There's been a lot of talk recently about religion in politics. From employers seeking religious exemptions for contraceptive coverage in health insurance premiums to pharmacists denying women emergency contraception because it violates their religious beliefs -- it appears that there's an increasingly blurry line separating church and state. And those who try to point out the importance of that line are accused of starting a "War on Religion".
For an increasing number of Americans, this blurring of the lines may very well be giving religion a bad name, making it seem less about loving thy neighbor and more about oppressing them.
One in five Americans report that they don't belong to any religion, according to data from the Pew Research Center. While 79% still identify as religious, those without religious affiliation has risen from 8% to 20% in the past two decades. In the same time, there's been an increasing association between religious beliefs and political affiliation, with white evangelical Christians comprising a large part of the Republican Party and 68% of those with no religious affiliation identifying as Democrats. According to the Washington Post:
Congregations used to be a blend of political affiliations, but that’s generally not the case anymore. Sociologists have shown that Americans are more likely to pick their place of worship by their politics, not vice versa. ...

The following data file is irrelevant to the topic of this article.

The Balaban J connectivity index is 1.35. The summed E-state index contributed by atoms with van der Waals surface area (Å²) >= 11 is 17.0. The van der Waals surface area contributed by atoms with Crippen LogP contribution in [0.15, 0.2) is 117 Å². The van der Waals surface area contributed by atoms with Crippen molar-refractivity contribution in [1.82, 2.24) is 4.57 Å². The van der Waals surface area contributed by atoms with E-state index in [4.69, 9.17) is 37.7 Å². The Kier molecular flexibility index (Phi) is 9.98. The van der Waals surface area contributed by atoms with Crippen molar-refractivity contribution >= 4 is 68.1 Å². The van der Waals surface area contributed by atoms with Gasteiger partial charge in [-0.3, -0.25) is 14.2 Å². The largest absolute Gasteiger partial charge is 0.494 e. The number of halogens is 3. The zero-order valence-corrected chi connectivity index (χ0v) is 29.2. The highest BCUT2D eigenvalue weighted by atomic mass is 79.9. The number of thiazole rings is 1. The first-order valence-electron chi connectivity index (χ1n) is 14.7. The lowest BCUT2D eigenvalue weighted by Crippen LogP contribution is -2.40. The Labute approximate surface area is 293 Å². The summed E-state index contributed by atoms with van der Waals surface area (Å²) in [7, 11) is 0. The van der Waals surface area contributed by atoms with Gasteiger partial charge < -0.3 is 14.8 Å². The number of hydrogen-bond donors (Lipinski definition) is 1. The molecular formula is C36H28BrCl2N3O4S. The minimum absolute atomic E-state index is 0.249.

'We think it’s mostly a reaction to the religious right,' said Harvard political scientist Robert Putnam, who has written at length about the decline in religious affiliation. 'The best predictor of which people have moved into this category over the last 20 years is how they feel about religion and politics' aligning, particularly conservative politics and opposition to gay civil rights.
America was founded on the concept of religious freedom. But what some people fail to understand is that this doesn't include the freedom to impose their personal religious beliefs on others. Jezebel writer Lindy West sums it up well:
I am not religious, but I certainly don't care if other people want to be. The only sticking point emerges when people want to use those religious beliefs ... to encroach upon people's legal rights. When religious conservatives attempt to dismantle the separation of church and state (making women's healthcare into a moral issue, for example; or denying gay couples the same legal rights that straight couples enjoy ...), that's when I take issue with religion. When we start getting into conversations like this:
'Wait, why don't I get equal rights?' 'Because the Bible says so.' 'But I don't believe in the Bible.' 'Well, I do. So tough shit.'
... that's when we have a problem."
Amen to that.